Definitions for Negroˈni groʊ
This page provides all possible meanings and translations of the word Negro
Random House Webster's College Dictionary
Ne•gro*ˈni groʊ(n.; adj.)(pl.)-groes
(n.)a member of any of the indigenous peoples of sub-Saharan Africa, or one of their descendants.
Category: Physical Anthropology
(adj.)of or designating Negroes.
Category: Physical Anthropology
* Usage: See black.
Origin of Negro:
1545–55; < Sp and Pg negro black < L nigrum, masc. acc. of niger black
Ne•groˈneɪ groʊ; Sp. ˈnɛ grɔ(n.)
a river in NW South America, flowing SE from Colombia into the Amazon. 1400 mi. (2255 km) long.
a river in S Argentina, flowing E from the Andes to the Atlantic. 700 mi. (1125 km) long.
a river in SE South America, flowing SW from Brazil into the Uruguay River. ab. 500 mi. (800 km) long.
Category: Geography (places)
Ref: Portuguese, Rio Negro. 1; Spanish, Río Negro. 2
Black, Black person, blackamoor, Negro, Negroid(adj)
a person with dark skin who comes from Africa (or whose ancestors came from Africa)
relating to or characteristic of or being a member of the traditional racial division of mankind having brown to black pigmentation and tightly curled hair
Relating to the black ethnicity.
Black or dark brown in color.
A person with black or dark brown skin.
Origin: From negro.
a black man; especially, one of a race of black or very dark persons who inhabit the greater part of tropical Africa, and are distinguished by crisped or curly hair, flat noses, and thick protruding lips; also, any black person of unmixed African blood, wherever found
of or pertaining to negroes; black
The word “Negro” is used in the English-speaking world to refer to a person of black ancestry or appearance. The word negro denotes 'black' in the Spanish and Portuguese, derived from the ancient Latin word, niger, 'black', which itself ultimately is probably from a Proto-Indo-European root *nekw-, 'to be dark', akin to *nokw- 'night'. "Negro" superseded "colored" as the most polite terminology, at a time when "black" was more offensive. This usage was accepted as normal, even by people classified as Negroes, until the later Civil Rights movement in the late 1960s. One well-known example is the identification by Martin Luther King, Jr. of his own race as 'Negro' in his famous 1963 speech I Have a Dream. During the American Civil Rights movement of the 1950s and 1960s, some black American leaders in the United States, notably Malcolm X, objected to the word, preferring Black, because they associated the word Negro with the long history of slavery, segregation, and discrimination that treated African Americans as second class citizens, or worse. Since the late 1960s, various other terms have been more widespread in popular usage. These include "black", "Black African", "Afro-American" and "African American".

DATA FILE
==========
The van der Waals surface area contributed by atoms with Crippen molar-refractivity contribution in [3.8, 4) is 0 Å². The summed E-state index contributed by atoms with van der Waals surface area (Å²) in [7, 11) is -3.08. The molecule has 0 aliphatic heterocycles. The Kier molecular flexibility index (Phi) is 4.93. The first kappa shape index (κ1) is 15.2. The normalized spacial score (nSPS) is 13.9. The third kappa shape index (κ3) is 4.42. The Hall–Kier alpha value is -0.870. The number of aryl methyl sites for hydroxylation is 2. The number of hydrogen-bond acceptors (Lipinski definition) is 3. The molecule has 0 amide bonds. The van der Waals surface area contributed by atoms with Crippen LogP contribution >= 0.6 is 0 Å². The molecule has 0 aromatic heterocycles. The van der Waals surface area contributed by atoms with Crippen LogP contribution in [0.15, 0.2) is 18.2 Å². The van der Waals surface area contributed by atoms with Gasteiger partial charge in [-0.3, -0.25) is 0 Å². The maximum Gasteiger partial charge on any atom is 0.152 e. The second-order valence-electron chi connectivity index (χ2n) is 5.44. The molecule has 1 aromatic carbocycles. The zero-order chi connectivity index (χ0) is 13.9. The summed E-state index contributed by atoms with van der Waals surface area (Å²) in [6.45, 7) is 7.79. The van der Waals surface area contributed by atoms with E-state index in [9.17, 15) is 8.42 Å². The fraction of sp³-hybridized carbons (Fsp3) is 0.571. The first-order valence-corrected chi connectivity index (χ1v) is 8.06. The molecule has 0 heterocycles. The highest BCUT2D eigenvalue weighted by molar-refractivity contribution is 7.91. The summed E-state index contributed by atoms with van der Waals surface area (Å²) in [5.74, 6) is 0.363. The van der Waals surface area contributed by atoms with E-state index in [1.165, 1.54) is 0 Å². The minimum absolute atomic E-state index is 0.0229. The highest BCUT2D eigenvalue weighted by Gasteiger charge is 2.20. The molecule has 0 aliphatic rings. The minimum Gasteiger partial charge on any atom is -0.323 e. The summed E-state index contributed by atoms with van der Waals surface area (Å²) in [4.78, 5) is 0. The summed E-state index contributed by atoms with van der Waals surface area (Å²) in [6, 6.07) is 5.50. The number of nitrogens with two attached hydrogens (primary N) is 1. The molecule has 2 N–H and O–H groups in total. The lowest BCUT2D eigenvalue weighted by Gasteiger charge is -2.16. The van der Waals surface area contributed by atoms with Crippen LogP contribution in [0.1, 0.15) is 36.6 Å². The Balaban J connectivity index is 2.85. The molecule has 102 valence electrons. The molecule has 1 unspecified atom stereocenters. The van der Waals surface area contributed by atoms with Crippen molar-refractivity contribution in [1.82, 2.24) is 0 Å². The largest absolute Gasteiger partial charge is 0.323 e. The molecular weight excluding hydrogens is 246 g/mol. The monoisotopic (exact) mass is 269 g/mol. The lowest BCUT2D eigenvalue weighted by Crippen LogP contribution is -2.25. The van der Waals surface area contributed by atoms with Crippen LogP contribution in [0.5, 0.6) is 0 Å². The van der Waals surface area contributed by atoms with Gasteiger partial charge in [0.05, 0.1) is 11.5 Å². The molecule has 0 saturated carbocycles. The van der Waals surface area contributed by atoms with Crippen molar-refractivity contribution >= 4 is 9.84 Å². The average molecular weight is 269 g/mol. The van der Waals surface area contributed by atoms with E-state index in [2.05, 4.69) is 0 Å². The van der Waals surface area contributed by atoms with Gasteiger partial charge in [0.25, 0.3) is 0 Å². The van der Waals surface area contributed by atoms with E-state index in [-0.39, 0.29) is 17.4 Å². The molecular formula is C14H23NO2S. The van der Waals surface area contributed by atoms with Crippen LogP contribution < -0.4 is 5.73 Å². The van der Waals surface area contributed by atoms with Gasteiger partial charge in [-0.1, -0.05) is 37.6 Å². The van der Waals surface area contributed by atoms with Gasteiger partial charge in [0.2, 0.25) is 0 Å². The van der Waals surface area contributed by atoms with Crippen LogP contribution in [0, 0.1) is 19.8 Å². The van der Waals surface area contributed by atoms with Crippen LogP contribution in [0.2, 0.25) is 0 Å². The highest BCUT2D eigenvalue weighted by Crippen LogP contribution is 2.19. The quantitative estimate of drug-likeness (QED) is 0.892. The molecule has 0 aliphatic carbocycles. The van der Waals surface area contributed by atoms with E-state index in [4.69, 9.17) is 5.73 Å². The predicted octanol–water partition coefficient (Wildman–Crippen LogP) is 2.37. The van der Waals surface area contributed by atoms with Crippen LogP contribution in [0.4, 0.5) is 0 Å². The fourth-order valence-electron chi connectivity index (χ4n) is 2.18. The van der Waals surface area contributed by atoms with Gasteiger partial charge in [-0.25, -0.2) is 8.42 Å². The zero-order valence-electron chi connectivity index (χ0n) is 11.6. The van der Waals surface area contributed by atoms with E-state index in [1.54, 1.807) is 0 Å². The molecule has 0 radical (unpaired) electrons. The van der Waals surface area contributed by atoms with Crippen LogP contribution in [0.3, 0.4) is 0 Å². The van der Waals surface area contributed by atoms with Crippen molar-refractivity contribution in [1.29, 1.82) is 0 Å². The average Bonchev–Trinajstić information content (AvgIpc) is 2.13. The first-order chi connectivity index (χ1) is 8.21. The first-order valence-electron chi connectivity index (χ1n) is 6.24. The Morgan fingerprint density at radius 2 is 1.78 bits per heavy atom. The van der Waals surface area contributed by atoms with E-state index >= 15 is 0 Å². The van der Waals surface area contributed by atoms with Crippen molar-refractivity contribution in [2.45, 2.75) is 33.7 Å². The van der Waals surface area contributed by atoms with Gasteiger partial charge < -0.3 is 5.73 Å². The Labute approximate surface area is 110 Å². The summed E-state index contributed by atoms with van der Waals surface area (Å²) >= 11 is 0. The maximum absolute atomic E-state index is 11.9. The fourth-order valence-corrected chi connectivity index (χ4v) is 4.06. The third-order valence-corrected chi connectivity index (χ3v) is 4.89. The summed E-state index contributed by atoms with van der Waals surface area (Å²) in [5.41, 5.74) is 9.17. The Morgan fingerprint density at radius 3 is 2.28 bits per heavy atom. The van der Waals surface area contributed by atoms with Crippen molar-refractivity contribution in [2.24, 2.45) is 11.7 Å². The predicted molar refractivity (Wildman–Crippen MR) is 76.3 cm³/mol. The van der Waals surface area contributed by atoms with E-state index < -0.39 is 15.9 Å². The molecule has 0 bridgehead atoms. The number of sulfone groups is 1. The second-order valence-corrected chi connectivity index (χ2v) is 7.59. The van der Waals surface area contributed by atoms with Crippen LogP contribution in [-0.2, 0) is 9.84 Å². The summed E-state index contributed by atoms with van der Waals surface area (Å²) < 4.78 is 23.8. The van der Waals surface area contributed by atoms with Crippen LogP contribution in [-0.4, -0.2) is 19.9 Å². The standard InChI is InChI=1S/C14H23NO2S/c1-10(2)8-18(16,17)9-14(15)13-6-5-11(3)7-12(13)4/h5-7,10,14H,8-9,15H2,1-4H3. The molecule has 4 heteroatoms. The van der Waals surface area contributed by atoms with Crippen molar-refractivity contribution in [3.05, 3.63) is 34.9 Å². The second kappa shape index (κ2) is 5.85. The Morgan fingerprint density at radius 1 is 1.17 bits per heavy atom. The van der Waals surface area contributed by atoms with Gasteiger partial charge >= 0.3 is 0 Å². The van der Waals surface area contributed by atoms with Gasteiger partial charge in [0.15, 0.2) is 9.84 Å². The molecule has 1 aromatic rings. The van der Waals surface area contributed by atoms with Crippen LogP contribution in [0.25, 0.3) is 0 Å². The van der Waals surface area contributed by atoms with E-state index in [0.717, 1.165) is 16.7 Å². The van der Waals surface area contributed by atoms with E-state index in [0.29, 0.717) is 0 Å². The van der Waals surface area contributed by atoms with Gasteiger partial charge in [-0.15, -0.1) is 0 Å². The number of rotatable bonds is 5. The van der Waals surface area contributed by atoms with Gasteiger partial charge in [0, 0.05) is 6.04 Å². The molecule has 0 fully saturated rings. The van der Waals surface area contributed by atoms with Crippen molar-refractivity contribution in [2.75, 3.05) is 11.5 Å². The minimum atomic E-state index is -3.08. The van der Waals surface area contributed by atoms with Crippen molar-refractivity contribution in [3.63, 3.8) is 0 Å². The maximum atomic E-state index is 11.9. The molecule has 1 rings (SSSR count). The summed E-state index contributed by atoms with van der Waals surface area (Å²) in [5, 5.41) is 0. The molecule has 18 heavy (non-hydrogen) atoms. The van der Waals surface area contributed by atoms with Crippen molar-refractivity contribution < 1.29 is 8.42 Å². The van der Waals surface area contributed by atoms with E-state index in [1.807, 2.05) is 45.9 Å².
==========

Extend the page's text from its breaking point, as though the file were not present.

The Foolish Dictionary, by Gideon Wurdz
One who votes your way. NIGGER One who doesn't.
Translations for Negro
Kernerman English Multilingual Dictionary
a name for a person belonging to or descended from the black-skinned race from the area of Africa south of the Sahara.
- زِنْجي، رَجُل أسْوَدArabic
- negroPortuguese (BR)
- der NegerGerman
- negro; negraSpanish
- سیاه پوستFarsi
- Noir, NoireFrench
- (특히 아프리카의) 흑인Korean
- orang kulit hitamMalay
- سیاه پوستPersian
- تور پوستىPashto
- černoch, -škaSlovak
- 黑人Chinese (Trad.)
- người da đenVietnamese
- 黑人Chinese (Simp.)
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